Making NT users See the Same Desktop
Novell Cool Solutions: Tip
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Posted: 9 Jun 1999
Want to make sure all your NT users see the same desktop? Desktop uniformity certainly makes it easier for you to troubleshoot when things go wrong. Well, it's a cinch using NT profiles. Basically, you just create an NT user policy that contains the profiles you want to enforce, and then associate all the users to it.
Profiles contain desktop settings and other information related to your user name. Settings saved in the user profile include taskbar, control panel settings, Explorer setting, and more.
Profiles can exist as local profiles, or roaming profiles. Local profiles are profiles that are maintained on a single NT workstation. They allow different users to log in to the local machine and receive their customized desktop setup. Roaming profiles are stored on a server and allow the user to move from one NT workstation to another and receive the same profile information.
Local Profiles are enabled by default and cannot be disabled. The profile information is stored by default on the local machine in the directory <drive>/winnt / profiles / <user name>.
Roaming Profiles can be set up either in NT or through NDS. They should not be set up on both.
Setting them up in NT 4.0
Roaming profiles are enabled by choosing Start / Programs / Administrative Tools / User Manager or User Manager for Domains/choose the user/Profile. Then just setup as desired.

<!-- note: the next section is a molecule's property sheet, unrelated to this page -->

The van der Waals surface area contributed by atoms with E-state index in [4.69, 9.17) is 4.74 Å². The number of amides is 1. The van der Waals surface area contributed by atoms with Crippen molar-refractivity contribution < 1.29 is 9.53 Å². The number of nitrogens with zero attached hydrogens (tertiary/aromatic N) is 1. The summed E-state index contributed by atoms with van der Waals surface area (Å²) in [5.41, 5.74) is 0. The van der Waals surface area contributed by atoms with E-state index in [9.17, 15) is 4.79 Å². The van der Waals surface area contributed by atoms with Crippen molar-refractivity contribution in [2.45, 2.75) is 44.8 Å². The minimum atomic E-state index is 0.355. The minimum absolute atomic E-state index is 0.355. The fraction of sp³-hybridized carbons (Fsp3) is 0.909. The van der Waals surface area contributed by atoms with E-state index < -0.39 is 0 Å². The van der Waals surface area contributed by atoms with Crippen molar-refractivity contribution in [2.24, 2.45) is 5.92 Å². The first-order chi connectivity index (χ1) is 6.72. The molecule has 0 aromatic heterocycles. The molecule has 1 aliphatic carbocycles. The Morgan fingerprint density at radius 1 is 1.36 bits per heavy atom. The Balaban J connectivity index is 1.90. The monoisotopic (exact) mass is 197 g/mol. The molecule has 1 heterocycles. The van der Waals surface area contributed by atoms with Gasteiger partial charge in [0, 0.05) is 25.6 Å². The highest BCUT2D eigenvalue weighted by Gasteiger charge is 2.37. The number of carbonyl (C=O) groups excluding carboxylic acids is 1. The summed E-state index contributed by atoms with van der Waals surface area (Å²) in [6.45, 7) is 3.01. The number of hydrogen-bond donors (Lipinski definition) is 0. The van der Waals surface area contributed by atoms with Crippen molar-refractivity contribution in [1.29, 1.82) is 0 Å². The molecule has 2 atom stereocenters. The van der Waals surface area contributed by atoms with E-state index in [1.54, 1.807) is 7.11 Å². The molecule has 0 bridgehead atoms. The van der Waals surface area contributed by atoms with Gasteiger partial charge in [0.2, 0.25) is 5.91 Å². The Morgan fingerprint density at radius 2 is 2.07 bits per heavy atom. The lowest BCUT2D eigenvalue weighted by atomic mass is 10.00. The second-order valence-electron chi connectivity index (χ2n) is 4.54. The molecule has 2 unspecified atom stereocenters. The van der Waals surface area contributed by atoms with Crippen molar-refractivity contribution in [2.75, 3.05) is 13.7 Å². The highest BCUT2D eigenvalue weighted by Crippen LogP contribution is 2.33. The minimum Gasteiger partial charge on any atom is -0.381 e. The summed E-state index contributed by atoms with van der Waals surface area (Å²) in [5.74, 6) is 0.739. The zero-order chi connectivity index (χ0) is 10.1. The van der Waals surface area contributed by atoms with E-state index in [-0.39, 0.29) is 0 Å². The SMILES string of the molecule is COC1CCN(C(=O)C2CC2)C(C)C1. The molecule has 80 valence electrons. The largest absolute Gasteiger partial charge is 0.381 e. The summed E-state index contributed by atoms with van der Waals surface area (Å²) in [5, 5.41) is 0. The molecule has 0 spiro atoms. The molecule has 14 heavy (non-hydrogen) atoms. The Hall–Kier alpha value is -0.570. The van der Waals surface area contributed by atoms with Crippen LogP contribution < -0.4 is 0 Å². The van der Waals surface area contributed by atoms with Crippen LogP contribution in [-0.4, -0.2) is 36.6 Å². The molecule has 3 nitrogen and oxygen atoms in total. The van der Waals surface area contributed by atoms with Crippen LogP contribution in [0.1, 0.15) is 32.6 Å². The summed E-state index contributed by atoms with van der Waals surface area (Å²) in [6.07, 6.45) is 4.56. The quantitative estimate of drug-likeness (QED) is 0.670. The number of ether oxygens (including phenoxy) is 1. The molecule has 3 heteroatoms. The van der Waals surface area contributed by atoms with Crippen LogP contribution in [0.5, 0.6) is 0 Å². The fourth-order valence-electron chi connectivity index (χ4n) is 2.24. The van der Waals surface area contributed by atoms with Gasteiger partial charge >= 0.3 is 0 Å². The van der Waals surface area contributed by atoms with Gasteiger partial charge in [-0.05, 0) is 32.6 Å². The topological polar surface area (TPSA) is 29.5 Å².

Setting them up in ZEN
Roaming profiles are enabled by setting up an NT user policy package in NWAdmin. Once the policy package is set up, just choose NT Desktop Preferences / Roaming Profiles tab. Then just setup as desired.
If you want to make this profile mandatory (so they have to use it), choose Store Profile in a NetWare File System Directory.
Some people find roaming profiles to be a bad idea. One reader offers this advice:
"Make sure users don't add a briefcase to their roaming profile. I had one user who had a briefcase on her desktop which was 70+ Mb. She got a little frustrated every day when she logged in."
Another reader said:
"We've found roaming profiles to be a bad idea. Some users have multi-megabyte profiles (43Mb is the largest I have seen so far), and they become mighty unhappy when they login anywhere except their home location and have to wait while all those megabytes get sucked across the WAN. And if you've got a couple hundred users on a server, that's a lot of extra space being consumed on the server volume, which has to be backed up. For our present workstation build we have disabled roaming profiles."
For more information about roaming profiles, check out TID# 10023020, MS Roaming Profiles and ZEN DLU Summary.
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